(The black and white piano seen in these photos and the video was converted by Daniel Stadulis)
Those colorful street pianos now lining several downtown streets, parks, and thorough-ways did not arrive by accident. Aptly named Play Me, I’m Yours, the pianos are part of a global, multi-city tour which includes a stop in San Jose for the 2010 01SJ Biennial produced by Zero One.
Other cities have included London, Belfast, Sao Paulo, Sydney, New York and Barcelona among others.
Sure enough, as we interviewed artist Luke Jerram, onlookers gathered around to watch, to listen, and to even possibly learn. It’s the kind of street scene that the 35-year-old Brit relishes.
“This piano has been turned from a normal piano into a work of art,” he says while sitting at a group-painted black and white piano just outside MLK library in San Jose. “Then, when people play the pianos, that’s another form of art.” Well, except in the case perhaps of Loni who would prefer that her parents not watch this video.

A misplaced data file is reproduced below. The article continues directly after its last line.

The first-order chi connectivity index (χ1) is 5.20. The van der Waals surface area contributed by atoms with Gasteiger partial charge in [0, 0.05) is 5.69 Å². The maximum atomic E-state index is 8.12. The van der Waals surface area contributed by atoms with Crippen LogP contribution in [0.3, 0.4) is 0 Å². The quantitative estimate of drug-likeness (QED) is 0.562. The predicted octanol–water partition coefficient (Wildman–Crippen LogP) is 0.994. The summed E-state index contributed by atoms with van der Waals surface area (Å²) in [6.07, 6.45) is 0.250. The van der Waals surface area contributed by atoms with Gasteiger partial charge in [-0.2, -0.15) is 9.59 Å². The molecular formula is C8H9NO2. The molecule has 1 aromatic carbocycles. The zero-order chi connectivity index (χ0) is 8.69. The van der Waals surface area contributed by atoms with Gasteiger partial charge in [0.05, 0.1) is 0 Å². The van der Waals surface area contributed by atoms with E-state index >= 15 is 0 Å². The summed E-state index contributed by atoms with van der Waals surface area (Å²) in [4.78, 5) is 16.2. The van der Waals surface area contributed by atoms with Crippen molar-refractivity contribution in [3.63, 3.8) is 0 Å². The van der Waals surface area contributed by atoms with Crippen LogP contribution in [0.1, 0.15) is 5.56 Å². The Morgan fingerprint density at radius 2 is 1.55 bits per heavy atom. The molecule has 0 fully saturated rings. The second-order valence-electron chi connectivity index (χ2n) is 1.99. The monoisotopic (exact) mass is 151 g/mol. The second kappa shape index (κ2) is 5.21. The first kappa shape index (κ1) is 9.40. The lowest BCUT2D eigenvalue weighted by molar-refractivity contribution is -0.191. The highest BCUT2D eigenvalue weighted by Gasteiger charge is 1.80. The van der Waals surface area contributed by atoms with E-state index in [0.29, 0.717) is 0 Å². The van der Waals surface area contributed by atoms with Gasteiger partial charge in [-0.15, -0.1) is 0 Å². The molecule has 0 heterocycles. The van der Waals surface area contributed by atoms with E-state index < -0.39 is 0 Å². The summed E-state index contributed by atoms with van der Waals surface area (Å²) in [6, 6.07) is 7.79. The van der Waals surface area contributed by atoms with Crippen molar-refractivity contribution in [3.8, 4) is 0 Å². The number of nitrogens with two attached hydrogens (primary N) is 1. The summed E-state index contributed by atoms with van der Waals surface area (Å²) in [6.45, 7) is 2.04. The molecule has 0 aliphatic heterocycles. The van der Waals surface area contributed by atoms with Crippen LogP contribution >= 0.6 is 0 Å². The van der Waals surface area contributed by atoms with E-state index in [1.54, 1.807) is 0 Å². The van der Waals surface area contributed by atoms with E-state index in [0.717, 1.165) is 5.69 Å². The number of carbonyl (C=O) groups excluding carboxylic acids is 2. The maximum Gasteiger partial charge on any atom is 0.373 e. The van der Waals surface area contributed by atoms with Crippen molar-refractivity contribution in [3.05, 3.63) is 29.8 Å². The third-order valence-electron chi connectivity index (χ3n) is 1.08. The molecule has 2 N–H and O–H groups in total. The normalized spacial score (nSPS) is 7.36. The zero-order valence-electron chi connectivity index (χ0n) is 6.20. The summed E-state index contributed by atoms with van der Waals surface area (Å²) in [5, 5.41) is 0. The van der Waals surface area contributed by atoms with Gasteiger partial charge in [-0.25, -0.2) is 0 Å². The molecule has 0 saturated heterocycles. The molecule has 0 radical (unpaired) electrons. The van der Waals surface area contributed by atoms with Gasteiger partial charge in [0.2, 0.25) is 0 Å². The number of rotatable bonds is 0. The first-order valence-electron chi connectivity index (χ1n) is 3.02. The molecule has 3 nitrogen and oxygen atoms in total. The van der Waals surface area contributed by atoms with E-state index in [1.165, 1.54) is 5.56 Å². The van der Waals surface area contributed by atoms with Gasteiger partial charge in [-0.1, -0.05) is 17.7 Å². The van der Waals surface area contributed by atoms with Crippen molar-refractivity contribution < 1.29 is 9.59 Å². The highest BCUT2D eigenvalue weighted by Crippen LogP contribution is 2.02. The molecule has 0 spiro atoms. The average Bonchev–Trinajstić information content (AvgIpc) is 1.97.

Reaching an audience of over 1,000,000 people worldwide, Jerram has installed over 300 pianos in 16 different cities so far.
Later, passerby Isabella takes up the challenge to play an outdoor piece or two. She tells Loni that she hasn’t played in three years, and her former Russian piano teacher had a rather strict approach, “She used to hit me on the hand with a ruler.”
And why pianos, and not, say… drums?
“With pianos, if you know a tune you can, more or less, play it. With bongos you’re kind of limited–aren’t you?–to bashing it,” says Jerram. “Also, a piano is a piece of furniture that people can gather around.”
Even the pros have jumped into the street performing action. In New York, Cyndi Lauper performed an impromptu mini-concert at one of Jerram’s pianos at the Times Square 44th Street location.
There are 16 pianos now in San Jose. Part of the fun is discovering each one’s personality, paint job, and, of course, location.